It is therefore worthwhile to study the documents in some detail. A professional expert has done so (Hamilton 1985, 127-46) amid enduring silence from literary Academia, which has long ignored the self-evident fact of Shakespeare's personal participation in his own family affairs. Thus an extant documentary record naming him as a party to his parents' land law-suit of 1589 is typically overlooked in 'the interval that scholarship has called the Lost Years' (Schoenbaum 1975, 77). Similarly the coat of arms drafts, although visibly full of corrections and afterthoughts, deletions and interlineations, are amazingly attributed by the same scholarship (loc. cit., 167) to the Garter King-of-Arms himself, William (later Sir William) Dethick. In the real world, however, who was lesslikely to dash off two draft applications on the same day, apparently at dictation, than their ultimate national adjudicator? And who was more likely to do so than the applicants themselves, or their agents? Those questions become even more pointed when applied to the extant texts. Even if the greatest and most exalted expert in England, the Garter King of Arms, had so far unbent as to rough out two separate versions of a draft acceptance, he would surely have known the appropriate formulae without afterthoughts or amendments, and would also have included a less amateurish sketch of the proposed crest. Of course one can always invent some untalented 'clerk', as also with Shakespeare's will (Schoenbaum 1975, 171, 242) or a conference with nameless 'heralds' (Scott-Giles 1950, 29). But anyone professionally concerned would surely have done better, by preparing one single valid draft, not a rapid sketch immediately followed by an equally rapid revision. Their 'terms, and particularly the alterations and additions, probably represent information given and suggestions made by William Shakespeare', just as a modern expert says (Scott-Giles 1950, 29); furthermore the first draft, just as an earlier specialist had already observed (Tannenbaum 1908) 'bears all the traces of having been written by one inexperienced in drawing up heraldic drafts'. These dicta can be checked by detailed comparison (facsimiles and transcriptions in Hamilton 1985, 130-6). One person, and one alone, and one above all, would be unpractised at such functions yet eager to perform them, namely the petitioner himself. And he, as all agree, was William Shakespeare.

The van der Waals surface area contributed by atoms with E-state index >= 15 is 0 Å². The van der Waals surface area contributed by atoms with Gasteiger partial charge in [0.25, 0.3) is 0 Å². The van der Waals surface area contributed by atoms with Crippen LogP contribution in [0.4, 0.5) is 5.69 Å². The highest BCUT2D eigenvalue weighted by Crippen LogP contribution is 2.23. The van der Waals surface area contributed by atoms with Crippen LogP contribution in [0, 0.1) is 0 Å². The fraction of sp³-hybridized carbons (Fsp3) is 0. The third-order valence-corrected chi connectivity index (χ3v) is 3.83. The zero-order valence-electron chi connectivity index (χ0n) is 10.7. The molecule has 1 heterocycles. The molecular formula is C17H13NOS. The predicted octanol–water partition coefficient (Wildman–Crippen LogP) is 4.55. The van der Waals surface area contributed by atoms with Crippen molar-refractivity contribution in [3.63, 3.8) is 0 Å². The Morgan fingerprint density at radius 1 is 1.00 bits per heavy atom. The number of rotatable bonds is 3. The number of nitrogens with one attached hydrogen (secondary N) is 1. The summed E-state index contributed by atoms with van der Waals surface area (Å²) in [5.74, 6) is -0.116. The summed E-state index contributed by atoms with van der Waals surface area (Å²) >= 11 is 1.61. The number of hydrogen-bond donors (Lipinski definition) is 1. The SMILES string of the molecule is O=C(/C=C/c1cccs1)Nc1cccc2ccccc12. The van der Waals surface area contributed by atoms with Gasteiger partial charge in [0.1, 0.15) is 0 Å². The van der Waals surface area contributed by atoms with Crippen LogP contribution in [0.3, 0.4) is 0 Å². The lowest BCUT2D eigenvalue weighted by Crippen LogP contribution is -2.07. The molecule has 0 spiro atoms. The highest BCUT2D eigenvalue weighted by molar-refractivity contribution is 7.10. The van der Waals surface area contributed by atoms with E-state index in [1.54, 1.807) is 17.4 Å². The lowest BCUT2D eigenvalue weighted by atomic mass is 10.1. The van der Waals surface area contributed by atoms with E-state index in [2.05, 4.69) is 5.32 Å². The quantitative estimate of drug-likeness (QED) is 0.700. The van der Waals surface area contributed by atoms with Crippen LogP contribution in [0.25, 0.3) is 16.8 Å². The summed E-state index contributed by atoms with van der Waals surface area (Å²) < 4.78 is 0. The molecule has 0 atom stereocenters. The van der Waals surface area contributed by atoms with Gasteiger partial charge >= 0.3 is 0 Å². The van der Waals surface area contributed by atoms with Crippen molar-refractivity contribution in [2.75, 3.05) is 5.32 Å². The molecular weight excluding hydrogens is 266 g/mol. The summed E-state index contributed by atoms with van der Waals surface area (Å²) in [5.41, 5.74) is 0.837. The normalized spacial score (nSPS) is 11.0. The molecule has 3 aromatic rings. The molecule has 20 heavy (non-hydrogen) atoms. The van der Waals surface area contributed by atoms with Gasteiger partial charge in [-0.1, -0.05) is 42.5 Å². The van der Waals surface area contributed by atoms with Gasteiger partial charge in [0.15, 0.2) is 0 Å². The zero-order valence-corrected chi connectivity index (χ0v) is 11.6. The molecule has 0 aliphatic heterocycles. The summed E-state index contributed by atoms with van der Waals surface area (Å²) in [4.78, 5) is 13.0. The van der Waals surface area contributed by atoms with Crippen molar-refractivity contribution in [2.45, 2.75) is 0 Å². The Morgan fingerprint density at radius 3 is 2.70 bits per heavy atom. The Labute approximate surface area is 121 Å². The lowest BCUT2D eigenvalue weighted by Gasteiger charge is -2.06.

Hence the proposed device, namely a falcon shaking its outspread wings and holding a spear. Shakespeare shows evidence of personal familiarity not only with heraldry (Scott-Giles 1950) but also with falconry (Spurgeon 1935, 31); and he often observes how birds of prey shake their wings (e.g. 3H6 I.i.46-7 and V&A 57). Scott-Giles's insightful citations of striking parallels with Richard II will surely attract new and deserved attention as soon as the pendulum of critical comment has swung back to the commonsense acceptance of personal and topical reference in the plays and poems (RS1 xv). It will hardly be by mere coincidence that a play published within a year of these applications 'should allude to both the falcon and the lance in a speech of filial sentiment' (Scott-Giles 1950, 35). The reference is to Bolingbroke's resolve to restore the position of his own father, also named John, whom he enjoins 'With thy blessing steel my lance's point/That it may enter Mowbray's waxen coat/And furbish new the name of John o' Gaunt/Even in the lusty haviour of his son' which will be 'as confident as is the falcon's flight' (Richard II I.iii. 61, 75-8). These rather plain allusions, in the language of heraldry ('steel'...'coat'), remain unmentioned by modern commentators (e.g. Wells 1969).

     Further, Shakespeare was also famous for his exceptional fluency and his tireless rewritings, to both of which Ben Jonson draws special attention ; 'he flow'd with that facility, that sometimes it was necessary he should be stop'd' (527), and he 'who casts to write a living line, must sweat/(such as thine are) and strike the second heat/Vpon the Muses anvil' (502). Here, prima facie, are some fascinating samples, specially preserved in the College of Heralds archives as if they possessed some unusual significance, and not at all as if they were merely routine writings. Research soon confirms the self-evident inference that these hasty drafts are neither from nor in the hand of Sir William Dethick, Garter King-of-Arms; and an expert who has spent a lifetime in such studies can identify the writing as Shakespeare's (Hamilton loc. cit.). But no-one undertakes even the simplest checks. Schoenbaum (1975), like Lambert (1904), follows Tucker (1884); Wells (1986, xv) follows Schoenbaum.